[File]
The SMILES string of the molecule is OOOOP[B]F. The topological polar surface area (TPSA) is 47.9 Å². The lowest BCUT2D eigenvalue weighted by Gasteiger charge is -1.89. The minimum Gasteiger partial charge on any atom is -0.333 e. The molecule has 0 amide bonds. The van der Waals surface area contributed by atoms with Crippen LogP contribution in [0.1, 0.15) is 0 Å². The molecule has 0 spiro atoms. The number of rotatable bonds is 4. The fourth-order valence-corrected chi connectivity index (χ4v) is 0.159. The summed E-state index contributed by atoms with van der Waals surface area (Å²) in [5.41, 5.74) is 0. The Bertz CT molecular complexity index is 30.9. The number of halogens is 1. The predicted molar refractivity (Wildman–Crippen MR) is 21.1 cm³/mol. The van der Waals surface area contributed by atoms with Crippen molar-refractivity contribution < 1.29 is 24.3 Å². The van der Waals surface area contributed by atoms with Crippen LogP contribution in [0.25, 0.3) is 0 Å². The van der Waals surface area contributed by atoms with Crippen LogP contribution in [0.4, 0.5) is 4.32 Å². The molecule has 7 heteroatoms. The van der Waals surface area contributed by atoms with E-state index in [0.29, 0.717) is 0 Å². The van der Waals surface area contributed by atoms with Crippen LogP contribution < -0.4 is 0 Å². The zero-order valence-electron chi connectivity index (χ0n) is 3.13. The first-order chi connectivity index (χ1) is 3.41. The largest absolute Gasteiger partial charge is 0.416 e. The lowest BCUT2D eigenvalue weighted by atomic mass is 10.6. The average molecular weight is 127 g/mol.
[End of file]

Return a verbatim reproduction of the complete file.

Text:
The SMILES string of the molecule is OOOOP[B]F. The topological polar surface area (TPSA) is 47.9 Å². The lowest BCUT2D eigenvalue weighted by Gasteiger charge is -1.89. The minimum Gasteiger partial charge on any atom is -0.333 e. The molecule has 0 amide bonds. The van der Waals surface area contributed by atoms with Crippen LogP contribution in [0.1, 0.15) is 0 Å². The molecule has 0 spiro atoms. The number of rotatable bonds is 4. The fourth-order valence-corrected chi connectivity index (χ4v) is 0.159. The summed E-state index contributed by atoms with van der Waals surface area (Å²) in [5.41, 5.74) is 0. The Bertz CT molecular complexity index is 30.9. The number of halogens is 1. The predicted molar refractivity (Wildman–Crippen MR) is 21.1 cm³/mol. The van der Waals surface area contributed by atoms with Crippen molar-refractivity contribution < 1.29 is 24.3 Å². The van der Waals surface area contributed by atoms with Crippen LogP contribution in [0.25, 0.3) is 0 Å². The van der Waals surface area contributed by atoms with Crippen LogP contribution in [0.4, 0.5) is 4.32 Å². The molecule has 7 heteroatoms. The van der Waals surface area contributed by atoms with E-state index in [0.29, 0.717) is 0 Å². The van der Waals surface area contributed by atoms with Crippen LogP contribution < -0.4 is 0 Å². The zero-order valence-electron chi connectivity index (χ0n) is 3.13. The first-order chi connectivity index (χ1) is 3.41. The largest absolute Gasteiger partial charge is 0.416 e. The lowest BCUT2D eigenvalue weighted by atomic mass is 10.6. The average molecular weight is 127 g/mol.